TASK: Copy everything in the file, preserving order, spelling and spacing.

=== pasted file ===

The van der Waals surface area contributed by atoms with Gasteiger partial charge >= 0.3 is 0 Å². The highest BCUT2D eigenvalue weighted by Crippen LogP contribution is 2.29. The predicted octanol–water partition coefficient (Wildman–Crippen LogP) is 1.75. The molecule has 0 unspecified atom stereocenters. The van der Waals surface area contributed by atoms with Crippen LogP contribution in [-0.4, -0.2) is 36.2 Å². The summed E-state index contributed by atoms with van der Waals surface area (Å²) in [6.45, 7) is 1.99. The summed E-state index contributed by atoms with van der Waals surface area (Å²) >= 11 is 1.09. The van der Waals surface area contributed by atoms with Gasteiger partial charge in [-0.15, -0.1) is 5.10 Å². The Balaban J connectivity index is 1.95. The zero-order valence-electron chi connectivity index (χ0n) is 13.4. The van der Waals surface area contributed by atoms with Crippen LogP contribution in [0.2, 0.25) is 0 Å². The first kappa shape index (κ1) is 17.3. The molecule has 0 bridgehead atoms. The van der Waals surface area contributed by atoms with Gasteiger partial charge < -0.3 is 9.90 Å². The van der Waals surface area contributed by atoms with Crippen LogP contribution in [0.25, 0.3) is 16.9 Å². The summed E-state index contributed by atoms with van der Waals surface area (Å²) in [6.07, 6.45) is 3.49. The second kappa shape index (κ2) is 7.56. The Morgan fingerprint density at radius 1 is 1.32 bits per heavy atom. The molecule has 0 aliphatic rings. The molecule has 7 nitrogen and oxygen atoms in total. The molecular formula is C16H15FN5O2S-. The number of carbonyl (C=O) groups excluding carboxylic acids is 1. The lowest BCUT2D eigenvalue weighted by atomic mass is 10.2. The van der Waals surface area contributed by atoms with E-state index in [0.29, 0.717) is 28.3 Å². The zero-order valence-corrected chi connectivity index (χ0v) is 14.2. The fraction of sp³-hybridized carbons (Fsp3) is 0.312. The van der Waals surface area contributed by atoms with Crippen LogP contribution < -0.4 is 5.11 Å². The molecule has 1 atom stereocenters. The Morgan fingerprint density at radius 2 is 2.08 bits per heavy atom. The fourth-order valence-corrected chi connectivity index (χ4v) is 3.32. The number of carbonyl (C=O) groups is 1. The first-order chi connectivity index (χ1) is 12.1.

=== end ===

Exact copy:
The van der Waals surface area contributed by atoms with Gasteiger partial charge >= 0.3 is 0 Å². The highest BCUT2D eigenvalue weighted by Crippen LogP contribution is 2.29. The predicted octanol–water partition coefficient (Wildman–Crippen LogP) is 1.75. The molecule has 0 unspecified atom stereocenters. The van der Waals surface area contributed by atoms with Crippen LogP contribution in [-0.4, -0.2) is 36.2 Å². The summed E-state index contributed by atoms with van der Waals surface area (Å²) in [6.45, 7) is 1.99. The summed E-state index contributed by atoms with van der Waals surface area (Å²) >= 11 is 1.09. The van der Waals surface area contributed by atoms with Gasteiger partial charge in [-0.15, -0.1) is 5.10 Å². The Balaban J connectivity index is 1.95. The zero-order valence-electron chi connectivity index (χ0n) is 13.4. The van der Waals surface area contributed by atoms with Crippen LogP contribution in [0.2, 0.25) is 0 Å². The first kappa shape index (κ1) is 17.3. The molecule has 0 bridgehead atoms. The van der Waals surface area contributed by atoms with Gasteiger partial charge < -0.3 is 9.90 Å². The van der Waals surface area contributed by atoms with Crippen LogP contribution in [0.25, 0.3) is 16.9 Å². The summed E-state index contributed by atoms with van der Waals surface area (Å²) in [6.07, 6.45) is 3.49. The second kappa shape index (κ2) is 7.56. The Morgan fingerprint density at radius 1 is 1.32 bits per heavy atom. The molecule has 0 aliphatic rings. The molecule has 7 nitrogen and oxygen atoms in total. The molecular formula is C16H15FN5O2S-. The number of carbonyl (C=O) groups excluding carboxylic acids is 1. The lowest BCUT2D eigenvalue weighted by atomic mass is 10.2. The van der Waals surface area contributed by atoms with E-state index in [0.29, 0.717) is 28.3 Å². The zero-order valence-corrected chi connectivity index (χ0v) is 14.2. The fraction of sp³-hybridized carbons (Fsp3) is 0.312. The van der Waals surface area contributed by atoms with Crippen LogP contribution < -0.4 is 5.11 Å². The molecule has 1 atom stereocenters. The Morgan fingerprint density at radius 2 is 2.08 bits per heavy atom. The fourth-order valence-corrected chi connectivity index (χ4v) is 3.32. The number of carbonyl (C=O) groups is 1. The first-order chi connectivity index (χ1) is 12.1.